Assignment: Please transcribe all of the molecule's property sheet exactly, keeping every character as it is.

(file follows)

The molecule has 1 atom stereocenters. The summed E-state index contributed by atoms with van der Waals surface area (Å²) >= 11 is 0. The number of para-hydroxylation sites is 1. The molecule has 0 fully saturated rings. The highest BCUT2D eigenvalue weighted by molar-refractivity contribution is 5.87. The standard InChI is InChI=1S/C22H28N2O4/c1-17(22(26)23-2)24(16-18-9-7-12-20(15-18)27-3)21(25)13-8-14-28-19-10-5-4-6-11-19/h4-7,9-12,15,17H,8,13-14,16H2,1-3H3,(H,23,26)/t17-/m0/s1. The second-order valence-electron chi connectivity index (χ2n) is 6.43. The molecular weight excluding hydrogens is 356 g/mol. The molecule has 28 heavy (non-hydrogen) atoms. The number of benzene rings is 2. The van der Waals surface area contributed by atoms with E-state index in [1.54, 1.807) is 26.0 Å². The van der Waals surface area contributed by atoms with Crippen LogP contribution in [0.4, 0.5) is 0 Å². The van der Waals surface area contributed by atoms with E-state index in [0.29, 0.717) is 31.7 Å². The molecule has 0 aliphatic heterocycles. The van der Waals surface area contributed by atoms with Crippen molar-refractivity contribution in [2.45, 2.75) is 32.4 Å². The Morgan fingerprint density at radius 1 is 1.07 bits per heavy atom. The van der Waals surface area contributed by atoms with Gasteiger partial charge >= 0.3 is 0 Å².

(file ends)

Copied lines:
The molecule has 1 atom stereocenters. The summed E-state index contributed by atoms with van der Waals surface area (Å²) >= 11 is 0. The number of para-hydroxylation sites is 1. The molecule has 0 fully saturated rings. The highest BCUT2D eigenvalue weighted by molar-refractivity contribution is 5.87. The standard InChI is InChI=1S/C22H28N2O4/c1-17(22(26)23-2)24(16-18-9-7-12-20(15-18)27-3)21(25)13-8-14-28-19-10-5-4-6-11-19/h4-7,9-12,15,17H,8,13-14,16H2,1-3H3,(H,23,26)/t17-/m0/s1. The second-order valence-electron chi connectivity index (χ2n) is 6.43. The molecular weight excluding hydrogens is 356 g/mol. The molecule has 28 heavy (non-hydrogen) atoms. The number of benzene rings is 2. The van der Waals surface area contributed by atoms with E-state index in [1.54, 1.807) is 26.0 Å². The van der Waals surface area contributed by atoms with Crippen LogP contribution in [0.4, 0.5) is 0 Å². The van der Waals surface area contributed by atoms with E-state index in [0.29, 0.717) is 31.7 Å². The molecule has 0 aliphatic heterocycles. The van der Waals surface area contributed by atoms with Crippen molar-refractivity contribution in [2.45, 2.75) is 32.4 Å². The Morgan fingerprint density at radius 1 is 1.07 bits per heavy atom. The van der Waals surface area contributed by atoms with Gasteiger partial charge >= 0.3 is 0 Å².